Also, the punch would reliably put small holes in a cast-iron vice and other metal without any noticeable deformation.  Nice!

Here is the pictures:

(Fire extinguisher was about 2 feet to the left, in case you were wondering!)






Two birds and an egg

We’ve been watching this bird’s nest for some time in our shed which is in construction.  The mother, would always fly around the clearing watching and waiting…  Maybe having a panic attack?

The little ones finally came.  Sadly, the third egg never hatched.  A few days later, the nest was empty (except the 1 egg).  Little birds are a bit ugly I must say, but I’m sure the will pretty up in a short amount of time.

1,000 Sparklers — at once!

Sparklers are fun, right?

Well, if you multiply that fun times 1,000 in a pile, then it gets really fun, and hot, and somewhat dangerous.  From my observations, sparkelrs burn much faster when grouped together.  If a normal sparker takes 60 seconds to burn, 1,000 of them might take 6 seconds to mostly burn.  This means there is TEN THOUSAND times more light and heat being released.


(Quick way to burn $40.00, proverbally speaking)

Also, if you are not well versed in, and professional about, safety considerations of very hot metal and bright light, then it is my advice that you do not even consider this.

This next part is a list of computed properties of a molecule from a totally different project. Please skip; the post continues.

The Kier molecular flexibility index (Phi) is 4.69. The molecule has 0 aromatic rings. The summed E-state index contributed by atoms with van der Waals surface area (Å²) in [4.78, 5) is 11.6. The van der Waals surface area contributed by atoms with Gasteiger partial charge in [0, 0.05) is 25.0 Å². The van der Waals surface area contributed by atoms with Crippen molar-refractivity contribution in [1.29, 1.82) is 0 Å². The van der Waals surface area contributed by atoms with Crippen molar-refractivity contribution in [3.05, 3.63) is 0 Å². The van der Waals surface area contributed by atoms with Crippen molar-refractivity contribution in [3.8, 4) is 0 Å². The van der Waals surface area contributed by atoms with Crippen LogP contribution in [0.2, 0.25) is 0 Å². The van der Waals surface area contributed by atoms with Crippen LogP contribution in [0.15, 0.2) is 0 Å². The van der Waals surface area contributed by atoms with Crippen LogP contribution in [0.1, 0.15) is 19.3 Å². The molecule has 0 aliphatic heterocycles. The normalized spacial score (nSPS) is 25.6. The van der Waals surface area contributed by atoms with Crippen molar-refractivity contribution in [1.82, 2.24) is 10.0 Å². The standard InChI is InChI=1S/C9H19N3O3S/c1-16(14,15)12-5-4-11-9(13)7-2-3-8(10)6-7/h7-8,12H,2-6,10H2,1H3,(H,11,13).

Here is a washed out picture of the glowing metal after it is done.

Chemistry Photography

Chemistry Photography

[Charcoal + Potassium Nitrate + Sulphur] when ground together in the right proportion, make … great photos!

Here is a scene from chemistry class.


First, we made charcoal by heating hardwood without oxygen.  This produces a lot of smoke, but in the end, all that’s left in the test tube is charcoal sticks.

Second, we ground the charcoal to a powder, and added a some potassium nitrate and sulphur.

Here is a spoonful of the fresh made black powder

Upon touching a hot coal to it, it ignited and combusted with a lot of smoke!

Quite bright!  This is a neat photograph (taken with Droid X)


(Proper safety precautions were taken during this class, including fire prevention and eye protection.  Do not repeat without appropriate knowledge and safety precautions in place)


Arduino, Transistors, Motors, and LEDs

Well, the fun is increasing with Arduino.  We hooked up some circuitry which enables a transistor to switch a fairly large 12V load via a very small 5V digital pin on the Arduino board.

This has been a great learning resource:

Basically, we have 12V power going through a motor circuit (protected by a signal diode), and then to the collector of a transistor.  The emitter of the transister is connected to ground.

Lastly, the Arduino ground is joined with the emitter, and the transistor is switched by a 5V digital output pin on the Arduino board.

Now, just need to find something useful to do!


Melting table salt in a red hot spoon.

We were using a bunsen burner hooked up to a propane tank to heat a spoon, and the salt in the spoon, red hot in order to melt the salt.

According to the wikipedia article on salt, the melting point is 1474 °F.  See further comments after this picture…

Melting salt in a spoon over a propane burner

It took a while, but we did get it to melt.  I “poured” it onto a metal surface, and you can see it still glowing here:

And for reference, here is what a Sodium Chloride crystal looks like up close: